The Alzheimer’s hieroglyph: in search of the Rosetta stone

And this is so because it is a very complex disease caused by an interaction of genetic, environmental and habit factors, which usually develop throughout life and cause changes in the brain that cannot be detected in advance.

At the Spanish Alzheimer’s Confederation CEAFA they are aware of the challenge, but insist on the importance of continuing to research the “entire route” of Alzheimer’s, from before the first symptoms to grief.

Yes, biomedical research, but also social and socio-health research, they are defending today on the occasion of World Alzheimer’s Day, September 21.

Under the motto “ResearchAction. On the Dementia Itinerary“, its president Mariló Almagro explains to EFEsalut the need for awareness, prevention, detection, diagnosis, treatment and bereavement to be taken into account and adapted throughout the dementia journeyso each one needs a specific type of treatment”.

CEAFA wants to take advantage of World Alzheimer’s Day 2022 to remember that only with the commitment of the whole of society can the situation be significantly improved.

In the video edited on the occasion of this day, they also ask for the generation of synergies and feedback between the different types of research and for the voice and opinion of patients to be incorporated in biomedical research processes.

The Alzheimer’s hieroglyph: in search of the Rosetta stone

In addition, they claim the need to raise awareness in society about research as well as facilitate access to knowledge about this disease, since Spain is one of the countries with the most scientific publications in search of the Rosetta Stone that approximates the Alzheimer’s hieroglyph.

The Spanish Registry of Clinical Trials now includes more than a hundred studies for this pathology in Spanish centers.

According to Farmaindustria, the dedication of the innovative pharmaceutical industry to find a cure is firm, although the success rate is 2%.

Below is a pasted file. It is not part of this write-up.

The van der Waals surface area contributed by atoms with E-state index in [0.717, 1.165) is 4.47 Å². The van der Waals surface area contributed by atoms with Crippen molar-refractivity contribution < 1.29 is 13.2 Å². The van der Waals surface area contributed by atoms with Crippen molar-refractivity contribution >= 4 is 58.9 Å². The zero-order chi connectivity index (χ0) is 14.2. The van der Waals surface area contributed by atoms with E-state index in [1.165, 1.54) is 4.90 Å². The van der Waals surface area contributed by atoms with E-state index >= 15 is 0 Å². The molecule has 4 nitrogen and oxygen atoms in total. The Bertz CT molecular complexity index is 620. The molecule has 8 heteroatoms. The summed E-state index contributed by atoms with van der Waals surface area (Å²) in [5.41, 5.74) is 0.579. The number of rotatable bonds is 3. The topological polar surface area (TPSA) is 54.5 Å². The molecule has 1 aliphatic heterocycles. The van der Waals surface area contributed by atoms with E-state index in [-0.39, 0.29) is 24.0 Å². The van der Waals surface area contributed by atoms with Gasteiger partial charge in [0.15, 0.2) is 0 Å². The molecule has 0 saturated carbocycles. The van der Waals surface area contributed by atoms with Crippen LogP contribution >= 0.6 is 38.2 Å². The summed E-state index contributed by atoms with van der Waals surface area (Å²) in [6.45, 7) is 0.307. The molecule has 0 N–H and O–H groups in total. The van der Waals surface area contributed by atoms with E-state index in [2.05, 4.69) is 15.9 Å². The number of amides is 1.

One of the latest researchled by a team of CSIC researchers has shown that one protein called LRP3little known, it controls beta amyloid levels, the protein that accumulates in the brains of people with Alzheimer’s, forming the plaques that characterize this disease.

This protein could be a new therapeutic target and a hitherto unexplored avenue of research in Alzheimer’s.

In this race to solve the Alzheimer’s hieroglyph, CIMA researchers from the University of Navarre have published research reporting that there is a new potential therapeutic target: la PLA2G4E protein that could make us “resilient” to presenting this disease.

High levels of this enzyme point to it as a protective factor in the prevention of memory loss associated with Alzheimer’s.

In this project, the objective is to decipher the factors responsible for this resilience.

In the brains of people affected by Alzheimer’s dementia abnormal deposits of two proteins have been identified that form aggregates and inclusions, disrupting brain architecture. These proteins are called beta-amyloid and tau protein.

There are numerous ongoing investigations, such as the one carried out by Barcelonaβeta Brain Research Center (BBRC)research center of the Pasqual Maragall Foundationin collaboration with ISGlobal.

Its researchers have detected that exposure to the air pollution would be linked to higher levels of Alzheimer’s disease biomarkers, especially in people with beta-amyloid accumulation in the brain.